Skip to Content

Department of Cognitive Science

The effect of causal strength on the use of causal and similarity-based information in feature inference

Rachel G. Stephens (rachel.stephens@adelaide.edu.au)
Daniel J. Navarro (daniel.navarro@adelaide.edu.au)
John C. Dunn (john.c.dunn@adelaide.edu.au)
School of Psychology, University of Adelaide
Michael D. Lee (mdlee@uci.edu)
Department of Cognitive Sciences, University of California, Irvine

Abstract

Category-based feature generalisations are affected by similarity relationships between objects and by knowledge of causal relationships between features. However, there is disagreement between recent studies about whether people will simultaneously consider both relationships. To help resolve this discrepancy, the current study addresses an important difference between past experimental designs: the strength of causal relationships between features. Participants were trained on a set of four different kinds of artificial alien animals (with a known perceptual similarity structure), and were taught about three novel features. Participants were taught that either: 1) there were no relationships between the three features; 2) the features shared weak causal relationships; or 3) the features shared strong causal relationships. After training, all participants then made predictions about the features of the four kinds of animals. As expected, it was found that the strength of the causal relationships influenced the degree to which participants' feature predictions were affected by causal and similarity considerations. Three probabilistic graphical models were fit to the participants' predictions, in a preliminary effort to predict participant responses.

Citation details for this article:

Stephens, R., Navarro, D., Dunn, J., Lee, M. (2010). The Effect of Causal Strength on the Use of Causal and Similarity-based Information in Feature Inference. In W. Christensen, E. Schier, and J. Sutton (Eds.), ASCS09: Proceedings of the 9th Conference of the Australasian Society for Cognitive Science (pp. 325-333). Sydney: Macquarie Centre for Cognitive Science.

DOI: 10.5096/ASCS200949
Download the PDF here

References

  1. Carey, S. (1985). Conceptual change in childhood. Cambridge, MA: MIT Press, Bradford Books.
  2. Heit, E. & Rubinstein, J. (1994). Similarity and property effects in inductive reasoning. Journal of Experimental Psychology: Learning, Memory, and Cognition, 20, 411-422.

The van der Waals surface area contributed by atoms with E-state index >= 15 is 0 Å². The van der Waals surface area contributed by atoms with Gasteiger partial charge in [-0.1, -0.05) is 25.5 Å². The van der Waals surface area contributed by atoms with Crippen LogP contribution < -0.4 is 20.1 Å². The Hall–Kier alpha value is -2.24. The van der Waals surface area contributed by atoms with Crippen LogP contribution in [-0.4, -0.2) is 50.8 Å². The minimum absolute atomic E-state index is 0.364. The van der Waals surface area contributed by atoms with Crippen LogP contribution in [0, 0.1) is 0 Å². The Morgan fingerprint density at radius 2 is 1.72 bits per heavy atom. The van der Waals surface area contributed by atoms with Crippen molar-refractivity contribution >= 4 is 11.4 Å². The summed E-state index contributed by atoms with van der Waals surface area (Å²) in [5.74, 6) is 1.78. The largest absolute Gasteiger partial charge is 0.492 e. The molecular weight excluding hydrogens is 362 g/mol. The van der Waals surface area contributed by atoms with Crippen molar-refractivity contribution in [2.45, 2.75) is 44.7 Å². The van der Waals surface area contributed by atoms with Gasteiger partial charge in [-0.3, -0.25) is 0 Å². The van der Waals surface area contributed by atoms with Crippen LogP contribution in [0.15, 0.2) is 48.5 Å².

3. Heussen, D. & Hampton, J. A. (2008). Ways of explaining properties. In V. Sloutsky, B. Love, & K. McRae (Eds.) Proceedings of the 30th Annual Conference of the Cognitive Science Society (pp. 143-148). Austin, TX: Cognitive Science Society.
  4. Kemp, C., Shafto, P., Berke, A. & Tenenbaum, J. B. (2007). Combining causal and similarity-based reasoning. Advances in Neural Information Processing Systems, 19, 681-688.
  5. Lee, M. D. & Wagenmakers, E-J. (2009). A course in Bayesian graphical modeling for cognitive science. Unpublished manuscript. http://users.fmg.uva.nl/ewagenmakers/BayesCourse/BayesBook.pdf
  6. Lewandowsky, S. & Kirsner, K. (2000). Knowledge partitioning: Context-dependent use of expertise. Memory & Cognition, 28, 295-305.
  7. Lunn, D. J., Thomas, A., Best, N., Spiegelhalter, D. (2000). WinBUGS - A Bayesian modelling framework: Concepts, structure, and extensibility. Statistics and Computing, 10, 325-337.
  8. Medin, D. L., Coley, J. D., Storms, G., & Hayes, B. K. (2003). A relevance theory of induction. Psychonomic Bulletin & Review, 10, 517-532.
  9. Rehder, B. (2006). When similarity and causality compete in category-based property generalization. Memory & Cognition, 34, 3-16.
  10. Rehder, B. (2009). Causal-based property generalization. Cognitive Science, 33, 301-344.
  11. Rehder, B. & Burnett, R. C. (2005). Feature inference and the causal structure of categories. Cognitive Psychology, 50, 264-314.
  12. Rips, L. J. (1975). Inductive judgments about natural categories. Journal of Verbal Learning and Verbal Behavior, 14, 665-681.
  13. Schulz, L. E. & Sommerville, J. (2006). God does not play dice: Causal determinism and preschoolers' causal inferences. Child Development, 77, 427-442.
  14. Shafto, P., & Coley, J. D. (2003). Development of categorization and reasoning in the natural world: Novices to experts, naive similarity to ecological knowledge. Journal of Experimental Psychology: Learning, Memory, and Cognition, 29, 641-649.
  15. Stephens, R. G. & Navarro, D. J. (2008). One of these greebles is not like the others: Semi-supervised models for similarity structures. Proceedings of the 30th Annual Conference of the Cognitive Science Society (pp. 1996-2001). Austin, TX: Cognitive Science Society.

Further Information

Seminars

Who is Visiting

  • Professor Jason Hollowell
  • Dr Olena Nikolenko
  • Dr Lianzhong Zheng
  • Dr Emmanual Chemla
  • Associate Professor Sara Hart
  • Dr Dona Jayakody
  • Dr Erik Chang
  • Dr Nichola Burton
  • Dr Clare Sutherland
  • Dielle Horne
  • Dr Amy Dawel
  • Ellen Bothe
  • Samantha-Kaye Johnston
  • Dr Ryan Balzan
  • Dr Teresa Schubert
  • Jemma Collova
  • Derek Swe
  • Professor Stefan Schweinberger
  • Chloe Giffard
  • Kaitlyn Turbett
  • Dr Britta Biedermann
  • Jonathon Love
  • Professor Ingo Bojak
  • Professor Sylvain Baillet
  • Dr Christos Pliatsikas
  • Professor James Douglas Saddy
  • Professor Tom Johnstone
  • Professor Matthew Lambon-Ralph
  • Dr Sharon Savage
  • Dr Donna Rose Addis
  • [Previous Visitors]

Contact Details

Telephone: (02) 9850 9599
Fax : (02) 9850 6059
Email : cogsci@mq.edu.au
Web : www.cogsci.mq.edu.au